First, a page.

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The Buzz: 2012 Shammy Awards

10/18/2012

By Mike Gustafson//Correspondent

In honor of the 2012 Golden Goggle Awards (you can still vote), I bring you the annual Shammy Awards – my attempt to honor the year’s best off-the-beaten-path moments from swimming. From Ryan Lochte’s “Funny Or Die” videos to Michael Phelps amazing, incredible, breath-taking golf putt, this year has been unforgettable. 

Let’s get to it.

The Best Thing To Happen On A Pool Deck Ever Award: When Matt Grevers got down on his gigantic, gentle giant knee to propose to his longtime girlfriend and Tucson Ford teammate, Annie Chandler, a few days before Valentine’s Day, and her mouth hit the floor, and everyone in the stands cheered, and the video was posted online, and over 3,300,000 watched it… C’mon. It was the best thing to ever happen on a pool deck, at least in my lifetime. These two swimmers allowed us the privilege of witnessing a special moment in their lives. They showed us how much swimming matters in their own way. It won’t get better than that. 

Ricky Berens (small)Weirdest Twitter Moment Award: It’s not every day you find out you’re swimming an individual event in the Olympic Games via Twitter. But that’s exactly what happened to Ricky Berens. After the Trials concluded, Bob Bowman tweeted that Michael Phelps was scratching the individual 200m freestyle. Which had an avalanche of consequences, including Ricky Berens movin’ on up to swim the individual. Ricky’s reaction on Twitter was great: “WAIT WHAT!!!!” 

Breeja Larson (small)The WHO?! Award:There were so many jaw-dropping stories this summer, like Claire Donahue’s qualification hailing from Western Kentucky University, to Anthony Ervin coming from seemingly nowhere and qualifying in the 50m freestyle as a 31-year-old. But the best breakout story was Texas A&M’s Breeja Larson. I should know. I helped write some of the “Swimmer to Watch” in the Trials program, and I had Larson nowhere on the list. Congrats, Breeja.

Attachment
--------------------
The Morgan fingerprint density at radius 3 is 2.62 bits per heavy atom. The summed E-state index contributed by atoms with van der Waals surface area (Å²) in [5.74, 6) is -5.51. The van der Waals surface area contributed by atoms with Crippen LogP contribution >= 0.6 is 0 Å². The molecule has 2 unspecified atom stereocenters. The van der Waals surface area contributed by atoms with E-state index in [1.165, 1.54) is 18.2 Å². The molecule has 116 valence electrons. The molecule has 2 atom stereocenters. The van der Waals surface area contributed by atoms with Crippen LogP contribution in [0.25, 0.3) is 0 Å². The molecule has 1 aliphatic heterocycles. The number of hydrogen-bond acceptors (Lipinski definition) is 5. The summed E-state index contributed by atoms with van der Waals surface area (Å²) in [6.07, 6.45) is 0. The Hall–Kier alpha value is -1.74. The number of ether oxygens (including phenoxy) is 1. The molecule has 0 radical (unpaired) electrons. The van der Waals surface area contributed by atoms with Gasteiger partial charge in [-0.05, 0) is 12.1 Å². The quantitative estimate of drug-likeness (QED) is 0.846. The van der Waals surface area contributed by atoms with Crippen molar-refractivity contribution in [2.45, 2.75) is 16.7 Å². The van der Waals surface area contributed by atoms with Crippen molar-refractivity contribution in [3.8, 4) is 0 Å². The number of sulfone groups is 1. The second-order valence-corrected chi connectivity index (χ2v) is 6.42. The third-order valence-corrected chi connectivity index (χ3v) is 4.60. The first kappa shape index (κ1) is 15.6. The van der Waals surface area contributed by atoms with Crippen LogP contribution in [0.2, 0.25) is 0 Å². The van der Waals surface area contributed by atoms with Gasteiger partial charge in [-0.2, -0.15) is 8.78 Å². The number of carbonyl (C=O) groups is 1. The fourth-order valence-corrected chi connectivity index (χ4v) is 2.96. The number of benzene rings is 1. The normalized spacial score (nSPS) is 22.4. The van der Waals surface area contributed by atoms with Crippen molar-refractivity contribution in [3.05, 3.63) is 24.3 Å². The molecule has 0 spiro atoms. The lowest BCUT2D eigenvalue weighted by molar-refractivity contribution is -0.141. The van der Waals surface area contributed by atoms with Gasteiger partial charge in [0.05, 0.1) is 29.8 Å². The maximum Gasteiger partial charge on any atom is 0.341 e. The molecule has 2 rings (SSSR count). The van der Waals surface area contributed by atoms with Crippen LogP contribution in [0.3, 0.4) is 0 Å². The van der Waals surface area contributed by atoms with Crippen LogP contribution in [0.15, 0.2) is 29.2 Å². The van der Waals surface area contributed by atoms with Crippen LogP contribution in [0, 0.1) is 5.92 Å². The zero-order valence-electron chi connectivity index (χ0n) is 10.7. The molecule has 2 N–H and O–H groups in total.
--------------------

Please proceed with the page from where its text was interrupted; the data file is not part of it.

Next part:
The “Hey, Don’t Throw Things” Award: Being super, super, super famous isn’t always fun. I learned that watching Michael Phelps walk around one of last winter’s Grand Prix. While he was signing autographs, a fan threw a sweatshirt at him to sign, and it hit him. There was a moment when Phelps stepped back, clearly annoyed, and said, sternly, “I’ll sign this, but don’t throw things.”

Missy Franklin (small)Best Conversation between a Swimmer and Justin Bieber Award: When interviewed on NBC one night, Bob Costas turned to Missy Franklin and asked her to speak to the camera, directly to Justin Bieber. Missy was a big fan, and someone at NBC must have thought it would be fun to have her talk to Bieber… without Bieber actually being there. Most teenage girls would be fan-girling too much to keep cool. But Missy was her usual bubbly but articulate self, kept her poise, and pulled it off in front of a national TV audience. Just another reason why she’s becoming America’s favorite Olympian.